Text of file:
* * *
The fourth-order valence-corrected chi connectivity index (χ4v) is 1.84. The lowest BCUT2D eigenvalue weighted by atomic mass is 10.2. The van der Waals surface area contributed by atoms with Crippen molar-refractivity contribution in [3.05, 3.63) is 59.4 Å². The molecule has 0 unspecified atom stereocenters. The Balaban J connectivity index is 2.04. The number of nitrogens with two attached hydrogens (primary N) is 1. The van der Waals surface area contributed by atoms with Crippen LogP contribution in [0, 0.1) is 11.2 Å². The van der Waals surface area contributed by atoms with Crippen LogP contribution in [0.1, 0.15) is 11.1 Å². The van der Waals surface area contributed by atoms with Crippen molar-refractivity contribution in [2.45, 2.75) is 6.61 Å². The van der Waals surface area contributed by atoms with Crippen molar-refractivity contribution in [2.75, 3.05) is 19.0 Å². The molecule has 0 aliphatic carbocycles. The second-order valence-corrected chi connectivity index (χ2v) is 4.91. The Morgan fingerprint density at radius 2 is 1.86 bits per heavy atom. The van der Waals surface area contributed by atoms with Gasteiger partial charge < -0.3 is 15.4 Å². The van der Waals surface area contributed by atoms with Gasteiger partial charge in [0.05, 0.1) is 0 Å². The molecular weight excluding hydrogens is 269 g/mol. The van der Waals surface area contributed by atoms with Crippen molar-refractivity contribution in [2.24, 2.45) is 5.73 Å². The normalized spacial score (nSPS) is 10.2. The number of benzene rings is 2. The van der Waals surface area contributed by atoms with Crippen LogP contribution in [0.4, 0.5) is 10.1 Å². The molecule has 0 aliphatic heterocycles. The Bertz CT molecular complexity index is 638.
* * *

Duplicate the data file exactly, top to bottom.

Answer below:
The fourth-order valence-corrected chi connectivity index (χ4v) is 1.84. The lowest BCUT2D eigenvalue weighted by atomic mass is 10.2. The van der Waals surface area contributed by atoms with Crippen molar-refractivity contribution in [3.05, 3.63) is 59.4 Å². The molecule has 0 unspecified atom stereocenters. The Balaban J connectivity index is 2.04. The number of nitrogens with two attached hydrogens (primary N) is 1. The van der Waals surface area contributed by atoms with Crippen LogP contribution in [0, 0.1) is 11.2 Å². The van der Waals surface area contributed by atoms with Crippen LogP contribution in [0.1, 0.15) is 11.1 Å². The van der Waals surface area contributed by atoms with Crippen molar-refractivity contribution in [2.45, 2.75) is 6.61 Å². The van der Waals surface area contributed by atoms with Crippen molar-refractivity contribution in [2.75, 3.05) is 19.0 Å². The molecule has 0 aliphatic carbocycles. The second-order valence-corrected chi connectivity index (χ2v) is 4.91. The Morgan fingerprint density at radius 2 is 1.86 bits per heavy atom. The van der Waals surface area contributed by atoms with Gasteiger partial charge < -0.3 is 15.4 Å². The van der Waals surface area contributed by atoms with Gasteiger partial charge in [0.05, 0.1) is 0 Å². The molecular weight excluding hydrogens is 269 g/mol. The van der Waals surface area contributed by atoms with Crippen molar-refractivity contribution in [2.24, 2.45) is 5.73 Å². The normalized spacial score (nSPS) is 10.2. The number of benzene rings is 2. The van der Waals surface area contributed by atoms with Crippen LogP contribution in [0.4, 0.5) is 10.1 Å². The molecule has 0 aliphatic heterocycles. The Bertz CT molecular complexity index is 638.